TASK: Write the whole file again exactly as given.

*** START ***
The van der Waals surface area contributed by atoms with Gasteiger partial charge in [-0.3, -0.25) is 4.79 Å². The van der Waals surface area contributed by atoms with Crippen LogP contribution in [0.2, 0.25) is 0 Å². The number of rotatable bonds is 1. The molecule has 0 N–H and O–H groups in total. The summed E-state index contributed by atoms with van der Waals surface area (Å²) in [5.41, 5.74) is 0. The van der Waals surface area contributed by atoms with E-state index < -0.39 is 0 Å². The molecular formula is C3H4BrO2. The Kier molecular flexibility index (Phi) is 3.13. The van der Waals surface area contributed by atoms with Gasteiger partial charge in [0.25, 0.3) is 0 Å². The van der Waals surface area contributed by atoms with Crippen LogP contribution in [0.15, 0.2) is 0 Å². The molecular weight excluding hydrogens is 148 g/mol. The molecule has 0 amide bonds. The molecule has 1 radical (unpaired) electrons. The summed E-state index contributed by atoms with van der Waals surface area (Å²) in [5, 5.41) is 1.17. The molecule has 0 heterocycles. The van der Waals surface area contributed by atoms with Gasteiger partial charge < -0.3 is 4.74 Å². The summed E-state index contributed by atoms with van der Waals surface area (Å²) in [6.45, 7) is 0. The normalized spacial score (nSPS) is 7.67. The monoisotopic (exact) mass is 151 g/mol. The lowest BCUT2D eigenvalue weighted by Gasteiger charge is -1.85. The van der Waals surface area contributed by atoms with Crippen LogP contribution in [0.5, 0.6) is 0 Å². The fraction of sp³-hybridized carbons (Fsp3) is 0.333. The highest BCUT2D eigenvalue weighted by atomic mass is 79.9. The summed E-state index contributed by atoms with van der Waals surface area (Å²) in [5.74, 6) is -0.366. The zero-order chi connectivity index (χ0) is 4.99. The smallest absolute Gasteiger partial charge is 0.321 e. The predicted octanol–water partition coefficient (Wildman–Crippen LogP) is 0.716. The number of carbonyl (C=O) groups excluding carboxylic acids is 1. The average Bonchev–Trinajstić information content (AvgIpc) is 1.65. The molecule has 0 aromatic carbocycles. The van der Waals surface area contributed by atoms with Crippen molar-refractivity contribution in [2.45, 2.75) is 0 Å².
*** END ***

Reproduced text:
The van der Waals surface area contributed by atoms with Gasteiger partial charge in [-0.3, -0.25) is 4.79 Å². The van der Waals surface area contributed by atoms with Crippen LogP contribution in [0.2, 0.25) is 0 Å². The number of rotatable bonds is 1. The molecule has 0 N–H and O–H groups in total. The summed E-state index contributed by atoms with van der Waals surface area (Å²) in [5.41, 5.74) is 0. The van der Waals surface area contributed by atoms with E-state index < -0.39 is 0 Å². The molecular formula is C3H4BrO2. The Kier molecular flexibility index (Phi) is 3.13. The van der Waals surface area contributed by atoms with Gasteiger partial charge in [0.25, 0.3) is 0 Å². The van der Waals surface area contributed by atoms with Crippen LogP contribution in [0.15, 0.2) is 0 Å². The molecular weight excluding hydrogens is 148 g/mol. The molecule has 0 amide bonds. The molecule has 1 radical (unpaired) electrons. The summed E-state index contributed by atoms with van der Waals surface area (Å²) in [5, 5.41) is 1.17. The molecule has 0 heterocycles. The van der Waals surface area contributed by atoms with Gasteiger partial charge < -0.3 is 4.74 Å². The summed E-state index contributed by atoms with van der Waals surface area (Å²) in [6.45, 7) is 0. The normalized spacial score (nSPS) is 7.67. The monoisotopic (exact) mass is 151 g/mol. The lowest BCUT2D eigenvalue weighted by Gasteiger charge is -1.85. The van der Waals surface area contributed by atoms with Crippen LogP contribution in [0.5, 0.6) is 0 Å². The fraction of sp³-hybridized carbons (Fsp3) is 0.333. The highest BCUT2D eigenvalue weighted by atomic mass is 79.9. The summed E-state index contributed by atoms with van der Waals surface area (Å²) in [5.74, 6) is -0.366. The zero-order chi connectivity index (χ0) is 4.99. The smallest absolute Gasteiger partial charge is 0.321 e. The predicted octanol–water partition coefficient (Wildman–Crippen LogP) is 0.716. The number of carbonyl (C=O) groups excluding carboxylic acids is 1. The average Bonchev–Trinajstić information content (AvgIpc) is 1.65. The molecule has 0 aromatic carbocycles. The van der Waals surface area contributed by atoms with Crippen molar-refractivity contribution in [2.45, 2.75) is 0 Å².